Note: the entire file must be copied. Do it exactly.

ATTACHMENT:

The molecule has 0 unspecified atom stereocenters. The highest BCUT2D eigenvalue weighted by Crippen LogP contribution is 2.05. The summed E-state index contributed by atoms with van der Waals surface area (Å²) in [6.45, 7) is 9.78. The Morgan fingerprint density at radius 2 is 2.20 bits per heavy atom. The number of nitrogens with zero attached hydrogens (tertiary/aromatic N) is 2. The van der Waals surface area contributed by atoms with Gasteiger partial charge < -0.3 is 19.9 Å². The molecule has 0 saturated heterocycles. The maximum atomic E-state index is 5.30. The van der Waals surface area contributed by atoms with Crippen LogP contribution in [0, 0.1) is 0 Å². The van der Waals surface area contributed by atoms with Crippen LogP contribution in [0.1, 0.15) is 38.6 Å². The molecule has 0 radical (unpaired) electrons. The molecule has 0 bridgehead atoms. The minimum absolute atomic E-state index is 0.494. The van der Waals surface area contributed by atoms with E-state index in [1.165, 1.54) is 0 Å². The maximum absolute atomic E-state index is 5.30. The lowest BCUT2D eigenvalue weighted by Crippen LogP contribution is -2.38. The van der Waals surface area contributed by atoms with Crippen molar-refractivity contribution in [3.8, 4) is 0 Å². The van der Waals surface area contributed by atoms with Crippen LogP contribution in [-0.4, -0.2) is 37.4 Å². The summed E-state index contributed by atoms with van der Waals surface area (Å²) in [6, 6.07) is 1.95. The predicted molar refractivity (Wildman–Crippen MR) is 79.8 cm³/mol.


The molecule has 0 unspecified atom stereocenters. The highest BCUT2D eigenvalue weighted by Crippen LogP contribution is 2.05. The summed E-state index contributed by atoms with van der Waals surface area (Å²) in [6.45, 7) is 9.78. The Morgan fingerprint density at radius 2 is 2.20 bits per heavy atom. The number of nitrogens with zero attached hydrogens (tertiary/aromatic N) is 2. The van der Waals surface area contributed by atoms with Gasteiger partial charge < -0.3 is 19.9 Å². The molecule has 0 saturated heterocycles. The maximum atomic E-state index is 5.30. The van der Waals surface area contributed by atoms with Crippen LogP contribution in [0, 0.1) is 0 Å². The van der Waals surface area contributed by atoms with Crippen LogP contribution in [0.1, 0.15) is 38.6 Å². The molecule has 0 radical (unpaired) electrons. The molecule has 0 bridgehead atoms. The minimum absolute atomic E-state index is 0.494. The van der Waals surface area contributed by atoms with E-state index in [1.165, 1.54) is 0 Å². The maximum absolute atomic E-state index is 5.30. The lowest BCUT2D eigenvalue weighted by Crippen LogP contribution is -2.38. The van der Waals surface area contributed by atoms with Crippen molar-refractivity contribution in [3.8, 4) is 0 Å². The van der Waals surface area contributed by atoms with Crippen LogP contribution in [-0.4, -0.2) is 37.4 Å². The summed E-state index contributed by atoms with van der Waals surface area (Å²) in [6, 6.07) is 1.95. The predicted molar refractivity (Wildman–Crippen MR) is 79.8 cm³/mol.